GOVcampaignsandmedi

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GOVcampaignsandmedi

  1. 1. Media and Presidential Campaigns Mr. Jeremy Rinkel
  2. 2. The End of the National Audience? (Nielsen Ratings)
  3. 3. Trends in News Media Credibility: GSS Surveys 1973-98
  4. 4. Why is this topic important? <ul><li>“The United States is the only democracy that organizes its national election campaign around the news media.” </li></ul><ul><li>--Thomas Patterson, Harvard </li></ul>
  5. 5. Main topics: media coverage <ul><li>Horse-race v.s. issues </li></ul><ul><li>Attack journalism </li></ul><ul><li>Bias </li></ul><ul><li>Advertising </li></ul><ul><li>The polls </li></ul><ul><li>The presidential debates </li></ul><ul><li>Innovative journalism </li></ul>
  6. 6. Main topic: the audience <ul><li>Interest in campaigns </li></ul><ul><li>Knowledge of campaigns </li></ul><ul><li>Where do we go for information </li></ul><ul><li>When do we want to know </li></ul><ul><li>How do these media messages influence us? </li></ul>
  7. 7. Horse-race v.s. Issues <ul><li>The bulk of media coverage focuses on who’s winning rather than on discussion of issues </li></ul><ul><li>Termed “horse-race” coverage </li></ul>
  8. 8. Horse-race v.s. Issues <ul><li>Why is horse-race coverage so common? </li></ul><ul><li>Length of campaigns </li></ul><ul><li>“Old news” is something to be avoided </li></ul><ul><li>Candidates replay their “stump speeches” throughout the campaign </li></ul><ul><li>We are more interested in a race than in a discussion of an issue </li></ul>
  9. 9. Attack Journalism <ul><li>“ Modern presidential campaign coverage is often mean-spirited and ugly. </li></ul><ul><li>--Larry Sabato, University of Virginia </li></ul>
  10. 10. Attack journalism <ul><li>A focus on the weaknesses of a candidate </li></ul><ul><li>A candidate’s private life is fair game </li></ul><ul><li>An assumption that candidates do things un-noble reasons </li></ul>
  11. 11. Consequences of attack journalism <ul><li>Candidates become more secretive </li></ul><ul><li>Coverage becomes disproportionately negative and cynical </li></ul>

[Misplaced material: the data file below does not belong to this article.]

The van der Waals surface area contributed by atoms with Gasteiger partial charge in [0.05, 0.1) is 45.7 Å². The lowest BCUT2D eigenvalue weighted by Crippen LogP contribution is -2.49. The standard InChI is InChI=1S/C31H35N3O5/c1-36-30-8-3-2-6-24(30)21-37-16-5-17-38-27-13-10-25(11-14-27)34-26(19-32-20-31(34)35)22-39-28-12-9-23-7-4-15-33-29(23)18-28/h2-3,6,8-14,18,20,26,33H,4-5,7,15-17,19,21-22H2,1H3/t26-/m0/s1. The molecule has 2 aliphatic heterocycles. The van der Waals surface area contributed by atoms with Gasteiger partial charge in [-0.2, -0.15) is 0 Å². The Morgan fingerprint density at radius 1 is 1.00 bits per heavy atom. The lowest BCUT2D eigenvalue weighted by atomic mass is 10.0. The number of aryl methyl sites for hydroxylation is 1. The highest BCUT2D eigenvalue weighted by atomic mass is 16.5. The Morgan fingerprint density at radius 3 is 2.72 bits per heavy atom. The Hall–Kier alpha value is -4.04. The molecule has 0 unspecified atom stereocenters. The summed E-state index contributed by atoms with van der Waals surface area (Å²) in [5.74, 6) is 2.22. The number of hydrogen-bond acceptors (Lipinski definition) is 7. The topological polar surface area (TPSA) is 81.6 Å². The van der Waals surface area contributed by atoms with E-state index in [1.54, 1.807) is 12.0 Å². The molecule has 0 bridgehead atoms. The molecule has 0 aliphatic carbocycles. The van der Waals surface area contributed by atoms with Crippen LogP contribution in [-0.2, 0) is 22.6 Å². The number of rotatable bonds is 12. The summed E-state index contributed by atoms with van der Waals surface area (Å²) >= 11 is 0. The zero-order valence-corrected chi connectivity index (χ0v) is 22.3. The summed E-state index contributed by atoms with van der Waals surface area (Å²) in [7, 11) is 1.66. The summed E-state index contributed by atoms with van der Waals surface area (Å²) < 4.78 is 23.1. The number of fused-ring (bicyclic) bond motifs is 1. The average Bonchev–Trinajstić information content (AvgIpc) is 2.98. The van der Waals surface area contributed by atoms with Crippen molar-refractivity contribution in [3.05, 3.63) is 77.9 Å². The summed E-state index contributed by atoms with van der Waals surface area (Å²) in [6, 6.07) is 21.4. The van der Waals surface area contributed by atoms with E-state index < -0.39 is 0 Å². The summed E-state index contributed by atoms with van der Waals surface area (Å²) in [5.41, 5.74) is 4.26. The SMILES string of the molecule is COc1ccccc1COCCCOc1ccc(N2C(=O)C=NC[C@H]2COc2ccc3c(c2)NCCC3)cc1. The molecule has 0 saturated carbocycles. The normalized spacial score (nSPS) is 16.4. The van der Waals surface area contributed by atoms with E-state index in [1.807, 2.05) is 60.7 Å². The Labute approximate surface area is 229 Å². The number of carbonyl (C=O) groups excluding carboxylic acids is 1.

12. 12. Biased coverage <ul><li>The most common criticism of press coverage of a political campaign: A newspaper/network favors one candidate over others </li></ul><ul><li>Bias in amount of coverage, tone of stories, story topics </li></ul>
  13. 13. Biased Coverage <ul><li>Any news story can be skewed in content or tone </li></ul><ul><li>But studies of bias point to two strong predictors of our perception of bias: </li></ul><ul><li>1) Whether a story fits our beliefs about what’s true </li></ul><ul><li>2) The extent to which the mass media focus on bias as an issue </li></ul>
  14. 14. Biased coverage <ul><li>Charges of bias are a direct attack on the objectivity of the press </li></ul><ul><li>But are charges of bias true? </li></ul>
  15. 15. Audience is an important factor <ul><li>Members of the audience are active participants in the construction of messages </li></ul><ul><li>You cannot determine what message was delivered only by looking at the message sent </li></ul>
  16. 16. What do you need to know about the audience <ul><li>How interested are they in the campaign? </li></ul><ul><li>How much do they know about the candidates? </li></ul><ul><li>Have they already made up their minds about their voting intention? </li></ul><ul><li>Where do they go to find campaign information? </li></ul>
  17. 17. Sources: <ul><li>http://pcl.stanford.edu/teaching/2004/comm162/lecture041904/comm162slides041804.pps#8 </li></ul><ul><li>http://www.journalism.wisc.edu/~dunwoody/j201/2000prez/sld002.htm </li></ul>

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